In our body, the liver is the main organ in charge of detoxification, and its activity adapts to the quantity of xenobiotics brought to it.
These xenobiotics are molecules foreign to our organism such as drugs, hormones, heavy metals, but also chemical compounds associated with food preparation (such as the famous Maillard bodies).
The liver is the body's main "purification" factory: it processes most foreign molecules and constantly filters the blood.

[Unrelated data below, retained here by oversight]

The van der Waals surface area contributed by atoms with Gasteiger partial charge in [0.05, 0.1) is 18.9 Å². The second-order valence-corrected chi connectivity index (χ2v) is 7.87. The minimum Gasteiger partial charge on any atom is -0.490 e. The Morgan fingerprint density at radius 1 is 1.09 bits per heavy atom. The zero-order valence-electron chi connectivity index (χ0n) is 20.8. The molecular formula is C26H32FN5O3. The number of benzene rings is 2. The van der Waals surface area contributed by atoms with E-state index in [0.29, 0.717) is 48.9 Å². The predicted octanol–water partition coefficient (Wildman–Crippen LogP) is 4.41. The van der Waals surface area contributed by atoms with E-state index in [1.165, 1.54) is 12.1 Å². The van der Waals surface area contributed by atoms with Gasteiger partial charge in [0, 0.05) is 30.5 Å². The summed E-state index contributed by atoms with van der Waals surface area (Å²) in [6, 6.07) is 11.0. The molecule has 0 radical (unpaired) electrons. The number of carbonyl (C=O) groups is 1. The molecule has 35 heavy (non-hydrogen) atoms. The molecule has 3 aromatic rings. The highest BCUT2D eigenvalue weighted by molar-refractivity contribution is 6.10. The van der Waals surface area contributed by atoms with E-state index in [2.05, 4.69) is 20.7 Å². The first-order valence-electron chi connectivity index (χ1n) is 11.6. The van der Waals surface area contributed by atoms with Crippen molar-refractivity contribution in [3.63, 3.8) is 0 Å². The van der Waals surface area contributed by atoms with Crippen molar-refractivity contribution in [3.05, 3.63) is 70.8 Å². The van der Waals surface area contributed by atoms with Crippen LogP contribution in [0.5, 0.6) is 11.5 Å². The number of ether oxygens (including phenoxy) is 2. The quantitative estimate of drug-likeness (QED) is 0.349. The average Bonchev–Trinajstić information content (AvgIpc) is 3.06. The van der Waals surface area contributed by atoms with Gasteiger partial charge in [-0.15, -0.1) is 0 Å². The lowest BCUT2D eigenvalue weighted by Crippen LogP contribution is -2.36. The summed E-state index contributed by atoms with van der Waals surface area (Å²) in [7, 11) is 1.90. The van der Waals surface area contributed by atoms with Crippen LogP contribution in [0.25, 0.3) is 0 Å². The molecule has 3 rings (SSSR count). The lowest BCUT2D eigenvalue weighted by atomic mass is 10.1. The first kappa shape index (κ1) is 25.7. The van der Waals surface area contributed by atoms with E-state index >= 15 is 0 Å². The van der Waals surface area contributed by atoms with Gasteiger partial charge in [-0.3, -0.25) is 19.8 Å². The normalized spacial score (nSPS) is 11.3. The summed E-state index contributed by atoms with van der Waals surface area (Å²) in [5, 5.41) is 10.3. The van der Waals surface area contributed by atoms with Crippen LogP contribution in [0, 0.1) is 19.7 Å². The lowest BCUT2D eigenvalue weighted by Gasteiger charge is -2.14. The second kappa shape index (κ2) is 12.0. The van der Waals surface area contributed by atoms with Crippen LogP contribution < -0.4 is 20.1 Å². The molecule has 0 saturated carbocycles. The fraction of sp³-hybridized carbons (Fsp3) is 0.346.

The cells that make up the liver, the hepatocytes, have a long lifespan, of the order of a year or even 500 days, and an important capacity for regeneration.
To ensure the elimination of xenobiotics, the liver intervenes in several stages to transform the initially toxic substance into a soluble derivative, which will be eliminated through the urine or faeces.
The liver will eliminate these substances through several complex steps, the proper functioning of which depends on the level of exposure to xenobiotics but also on genetic predisposition and nutritional status.
Pour une activité hépatoprotectrice :